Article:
My Man

At fifteen, he was terribly handsome with his longish, sandy-blonde hair and striking blue eyes. He was over six feet with a barrel chest and killer arms. He had an infectious laugh and a cocky grin.

By divine providence we ended up in the same sophomore biology class, where my gaggle of girlfriends and I managed to get on the teacher’s last nerve. In what he thought was a brilliant maneuver, he created a seating chart that placed me right beside the guy I would eventually fall head over heels in love with.

His looks certainly drew me in, but it was his character that had me stand up and take notice. He despised bullies and when he saw someone picking on others, he would intercede. He helped others without caring if they could ever repay his kindness. He was, at fifteen, a better man than most of our peers are today at age fifty.

We would spend all night talking on the phone. We shared our dreams and planned our future.

I was with him when he got his first car. I helped scour the junkyards for parts and I watched as he loaned out tools to even the shadiest looking of characters, but he always got them back. It was like people knew he was a good soul and they treated him in kind.

He landed a good job and moved up quickly. With high school diplomas in our pockets we decided we were now adults and it was time to marry.

Our childhood home lives weren’t the best. Neither of us had what you could call a role model for a happy marriage. Some of our ‘friends’ refused to attend our marriage because they didn’t think that at eighteen years old, we had a snowballs chance in hell of making a successful go at it. But the biology teacher was there. He knew.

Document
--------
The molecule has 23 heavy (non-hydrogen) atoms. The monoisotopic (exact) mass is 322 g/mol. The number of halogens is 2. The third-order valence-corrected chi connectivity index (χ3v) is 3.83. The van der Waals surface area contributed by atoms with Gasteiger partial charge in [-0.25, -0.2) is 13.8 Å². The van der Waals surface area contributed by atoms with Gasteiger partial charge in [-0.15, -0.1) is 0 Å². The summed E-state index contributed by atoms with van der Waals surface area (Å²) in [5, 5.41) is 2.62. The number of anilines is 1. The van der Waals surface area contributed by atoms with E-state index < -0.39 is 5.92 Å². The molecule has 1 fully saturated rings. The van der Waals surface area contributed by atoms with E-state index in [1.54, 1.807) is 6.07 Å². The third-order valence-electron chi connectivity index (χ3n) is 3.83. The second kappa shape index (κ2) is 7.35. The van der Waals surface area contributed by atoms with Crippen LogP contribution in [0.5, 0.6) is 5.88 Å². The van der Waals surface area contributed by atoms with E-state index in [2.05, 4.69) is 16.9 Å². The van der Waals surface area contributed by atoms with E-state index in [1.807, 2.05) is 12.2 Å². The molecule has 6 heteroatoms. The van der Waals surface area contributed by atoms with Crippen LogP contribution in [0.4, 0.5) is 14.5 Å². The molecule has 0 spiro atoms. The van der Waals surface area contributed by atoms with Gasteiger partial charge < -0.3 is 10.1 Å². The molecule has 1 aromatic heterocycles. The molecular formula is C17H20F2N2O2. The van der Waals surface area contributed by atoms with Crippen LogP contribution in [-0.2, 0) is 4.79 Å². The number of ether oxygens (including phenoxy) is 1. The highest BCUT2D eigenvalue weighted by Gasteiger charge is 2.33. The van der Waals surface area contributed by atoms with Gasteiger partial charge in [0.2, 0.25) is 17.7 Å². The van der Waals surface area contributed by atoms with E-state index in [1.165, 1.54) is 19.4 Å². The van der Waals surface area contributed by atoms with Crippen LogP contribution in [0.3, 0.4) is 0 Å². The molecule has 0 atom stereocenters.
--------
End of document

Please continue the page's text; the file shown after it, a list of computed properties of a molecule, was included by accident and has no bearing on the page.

I still remember his excitement when we got our first house together and his shock when the faulty furnace singed his eyebrows and mustache.

In our second home, I remember how he held me when the pepper tree crashed into our bedroom during a monsoon storm and what an amazing father he became with the arrival of our baby girl.

As time marched on, we thought our family was expanding and we moved into a bigger home. Sadly, we lost the baby before we had the chance to even hold him. It was a tough time, but it pulled us closer together. That summer, we lived through temperatures reaching 122 degrees, but it wasn’t all bad. My Love bought the car of his dreams and he has it still.

Next, we moved across the country. We went from extreme heat to negative twenty-two. It was an adventure. My Love had the opportunity to interact with his family from the point of view of an adult and he learned the meaning of ‘absence makes the heart grow fonder’. On the plus side, our household grew once more and we were thrilled to bring our baby boy back to the only land we’ve ever really called home.

Back in the valley of the sun, our life fell into a daily grind. I was caring for a terminally ill parent, going back to school and doing my share of raising our two kiddos. I can honestly say my Love was a significantly better husband than I was wife during that time, but he never complained. While living in that house, we lost my mom and his dad. Our kids began school and I graduated. My Love bought and restored the car of my dreams.